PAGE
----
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Journal of Business Cycle Research

, Volume 14, Issue 1, pp 105–126 | Cite as

Would DSGE Models Have Predicted the Great Recession in Austria?

  • Fritz Breuss
Open Access
Research Paper
  • 382 Downloads

Abstract

Dynamic stochastic general equilibrium (DSGE) models are the common workhorse of modern macroeconomic theory. Whereas story-telling and policy analysis were in the forefront of applications since its inception, the forecasting perspective of DSGE models is only recently topical. In this study, we perform a post-mortem analysis of the predictive power of DSGE models in the case of Austria’s Great Recession in 2009. For this purpose, eight DSGE models with different characteristics (small and large models; closed and open economy models; one and two-country models) were used. The initial hypothesis was that DSGE models are inferior in ex-ante forecasting a crisis. Surprisingly however, it turned out that not all but those models which implemented features of the causes of the global financial crisis (like financial frictions or interbank credit flows) could not only detect the turning point of the Austrian business cycle early in 2008 but they also succeeded in forecasting the following severe recession in 2009. In comparison, non-DSGE methods like the ex-ante forecast with the Global Economic (Macro) Model of Oxford Economics and WIFO’s expert forecasts performed comparable or better than most DSGE models in the crisis.

Keywords

DSGE models Business cycles Forecasting Open-economy macroeconomics 

JEL Classification

C11 C32 C53 E32 E37 

1 Introduction

It is common knowledge that the economic community was not able to forecast the Great Recession in 2009. The crisis evolved in a sequence of crises (see Breuss 2016): it started with the US subprime crises, followed by a banking crisis triggered by the Lehman Brothers’ crash on 15 September 2008 which induced a collapse of the interbank market. Then the stock market plunged and caused the Great Recession in 2009. Starting in the United States it spread to most industrial countries. Europe, in particular the Euro area generated its unique “Euro (debt) crisis”. As an excuse, one argued that because of the specificity of the crisis, the economic models then used were not able to forecast it.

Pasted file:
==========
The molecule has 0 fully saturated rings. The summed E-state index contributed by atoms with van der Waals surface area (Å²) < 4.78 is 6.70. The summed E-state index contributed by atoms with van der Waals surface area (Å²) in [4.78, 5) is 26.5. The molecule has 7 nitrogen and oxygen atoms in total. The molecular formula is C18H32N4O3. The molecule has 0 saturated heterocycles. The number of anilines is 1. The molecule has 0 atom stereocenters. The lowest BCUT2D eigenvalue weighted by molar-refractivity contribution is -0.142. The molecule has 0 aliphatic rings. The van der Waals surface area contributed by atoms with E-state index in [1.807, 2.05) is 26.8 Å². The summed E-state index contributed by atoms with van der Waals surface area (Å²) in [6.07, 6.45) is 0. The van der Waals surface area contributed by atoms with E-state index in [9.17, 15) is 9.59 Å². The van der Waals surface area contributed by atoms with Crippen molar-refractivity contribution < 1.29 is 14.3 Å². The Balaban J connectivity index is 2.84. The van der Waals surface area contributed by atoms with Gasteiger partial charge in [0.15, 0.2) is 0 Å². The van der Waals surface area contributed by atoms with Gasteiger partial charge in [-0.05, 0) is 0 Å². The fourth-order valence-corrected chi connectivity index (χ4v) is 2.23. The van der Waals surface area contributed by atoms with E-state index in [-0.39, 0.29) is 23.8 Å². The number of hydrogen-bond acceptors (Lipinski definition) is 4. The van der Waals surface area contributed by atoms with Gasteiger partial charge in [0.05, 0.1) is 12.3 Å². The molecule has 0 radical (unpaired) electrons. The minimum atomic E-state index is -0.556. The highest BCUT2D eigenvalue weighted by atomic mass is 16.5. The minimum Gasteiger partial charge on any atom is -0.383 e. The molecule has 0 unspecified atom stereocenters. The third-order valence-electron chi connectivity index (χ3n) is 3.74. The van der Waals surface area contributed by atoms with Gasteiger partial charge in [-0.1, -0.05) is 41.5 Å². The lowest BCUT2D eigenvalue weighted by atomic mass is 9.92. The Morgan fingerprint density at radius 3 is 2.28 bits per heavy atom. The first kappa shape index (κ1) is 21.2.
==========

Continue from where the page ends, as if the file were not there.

In the forecasting business, a variety of models are used, but primarily traditional macro econometric models. The now common workhorse of modern macroeconomic theory, however, are DSGE (Dynamic stochastic general equilibrium) models.1 They are used to predict (forecast) and explain (story-telling) co-movements of aggregate time series over the business cycle (real business cycle theory) and to perform policy analysis (policy experiments2: IRF implications of shocks of fiscal and monetary policy and of technical change3). Whereas the two latter applications were in the forefront of applications since its inception, based on the work by Kydland and Prescott (1982),4 the forecasting perspective is only recently topical.

Most forecasting evaluations with DSGE models so far were executed for the US economy and for the Euro area (at the ECB). In the following we perform a post-mortem of DSGE model forecasts of the Great Recession (2009) in Austria. For this purpose, we use eight DSGE models with different characteristics (closed and open economy models; one and two-country models). Primarily, the development of the Austrian real GDP during the Great Recession of 2009 and thereafter is evaluated ex-ante with out-of-sample forecasts.

The paper is structured as follows. Chapter 2 gives a brief overview of the literature on forecasting with DSGE models. Chapter 3 describes the eight DSGE models used for this forecasting exercise. In chapter 4 the forecasting performance of the different models for Austria during the Great Recession is evaluated. Additionally, in chapter 5 we check the forecasting performance of non-DSGE methods (Global Economic (Macro) Model of Oxford Economics and WIFO’s expert forecasts). Conclusions are drawn in the last chapter.

2 Review of Literature on Forecasting with DSGE Models

DSGE models are micro founded, based on optimizing agents: consumers and firms maximizing utility and profits respectively. Technology drives output via a production function. Institutions (fiscal and monetary) are modelled by budget constraints and some policy rule (e.g. Taylor rule). At present there exist two competing schools of DSGE modelling which end in a synthesis:
  • Real business cycle (RBC) theory of neoclassical growth models with flexible prices. Real shocks cause business cycle fluctuations.5 The fathers of RBC models are Kydland and Prescott (1982).

  • New Keynesian DSGE models (NK) build on a structure similar to RBC models, but assume that prices and wages are set by monopolistically competitive firms, adjusting not instantaneously and costlessly (price and wage rigidity). The first who introduced this framework were Rotemberg and Woodford (1997).

  • New Keynesian Synthesis (NKS) models.6 Goodfriend and King (1997) and Clarida et al. (1999) introduced a framework mixing RBC features with nominal and real rigidities.